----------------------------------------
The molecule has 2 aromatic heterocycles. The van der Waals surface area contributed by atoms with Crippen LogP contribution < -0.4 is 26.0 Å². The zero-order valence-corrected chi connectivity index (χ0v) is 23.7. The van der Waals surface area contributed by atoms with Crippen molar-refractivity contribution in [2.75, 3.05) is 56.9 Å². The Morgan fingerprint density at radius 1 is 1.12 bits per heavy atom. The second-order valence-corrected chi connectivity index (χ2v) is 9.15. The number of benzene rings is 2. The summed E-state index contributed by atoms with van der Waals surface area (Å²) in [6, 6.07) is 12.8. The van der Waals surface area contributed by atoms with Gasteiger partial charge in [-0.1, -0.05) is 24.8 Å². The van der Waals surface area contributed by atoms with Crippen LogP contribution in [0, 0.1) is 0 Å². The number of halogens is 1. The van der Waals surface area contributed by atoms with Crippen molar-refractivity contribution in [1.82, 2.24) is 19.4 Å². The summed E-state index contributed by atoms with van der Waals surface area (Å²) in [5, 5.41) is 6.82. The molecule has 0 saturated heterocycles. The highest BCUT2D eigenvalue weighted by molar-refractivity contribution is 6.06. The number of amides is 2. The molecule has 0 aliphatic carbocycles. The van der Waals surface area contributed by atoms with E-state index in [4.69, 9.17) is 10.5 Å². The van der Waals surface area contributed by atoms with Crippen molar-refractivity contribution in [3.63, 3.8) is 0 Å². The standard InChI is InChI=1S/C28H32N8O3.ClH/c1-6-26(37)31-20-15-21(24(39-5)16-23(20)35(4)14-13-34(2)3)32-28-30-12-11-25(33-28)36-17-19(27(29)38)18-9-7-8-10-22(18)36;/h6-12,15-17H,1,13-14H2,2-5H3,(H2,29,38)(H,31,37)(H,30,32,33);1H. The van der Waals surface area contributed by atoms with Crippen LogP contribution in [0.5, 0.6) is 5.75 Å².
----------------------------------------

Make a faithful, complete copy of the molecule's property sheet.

The molecule has 2 aromatic heterocycles. The van der Waals surface area contributed by atoms with Crippen LogP contribution < -0.4 is 26.0 Å². The zero-order valence-corrected chi connectivity index (χ0v) is 23.7. The van der Waals surface area contributed by atoms with Crippen molar-refractivity contribution in [2.75, 3.05) is 56.9 Å². The Morgan fingerprint density at radius 1 is 1.12 bits per heavy atom. The second-order valence-corrected chi connectivity index (χ2v) is 9.15. The number of benzene rings is 2. The summed E-state index contributed by atoms with van der Waals surface area (Å²) in [6, 6.07) is 12.8. The van der Waals surface area contributed by atoms with Gasteiger partial charge in [-0.1, -0.05) is 24.8 Å². The van der Waals surface area contributed by atoms with Crippen LogP contribution in [0, 0.1) is 0 Å². The number of halogens is 1. The van der Waals surface area contributed by atoms with Crippen molar-refractivity contribution in [1.82, 2.24) is 19.4 Å². The summed E-state index contributed by atoms with van der Waals surface area (Å²) in [5, 5.41) is 6.82. The molecule has 0 saturated heterocycles. The highest BCUT2D eigenvalue weighted by molar-refractivity contribution is 6.06. The number of amides is 2. The molecule has 0 aliphatic carbocycles. The van der Waals surface area contributed by atoms with E-state index in [4.69, 9.17) is 10.5 Å². The van der Waals surface area contributed by atoms with Crippen molar-refractivity contribution in [3.63, 3.8) is 0 Å². The standard InChI is InChI=1S/C28H32N8O3.ClH/c1-6-26(37)31-20-15-21(24(39-5)16-23(20)35(4)14-13-34(2)3)32-28-30-12-11-25(33-28)36-17-19(27(29)38)18-9-7-8-10-22(18)36;/h6-12,15-17H,1,13-14H2,2-5H3,(H2,29,38)(H,31,37)(H,30,32,33);1H. The van der Waals surface area contributed by atoms with Crippen LogP contribution in [0.5, 0.6) is 5.75 Å².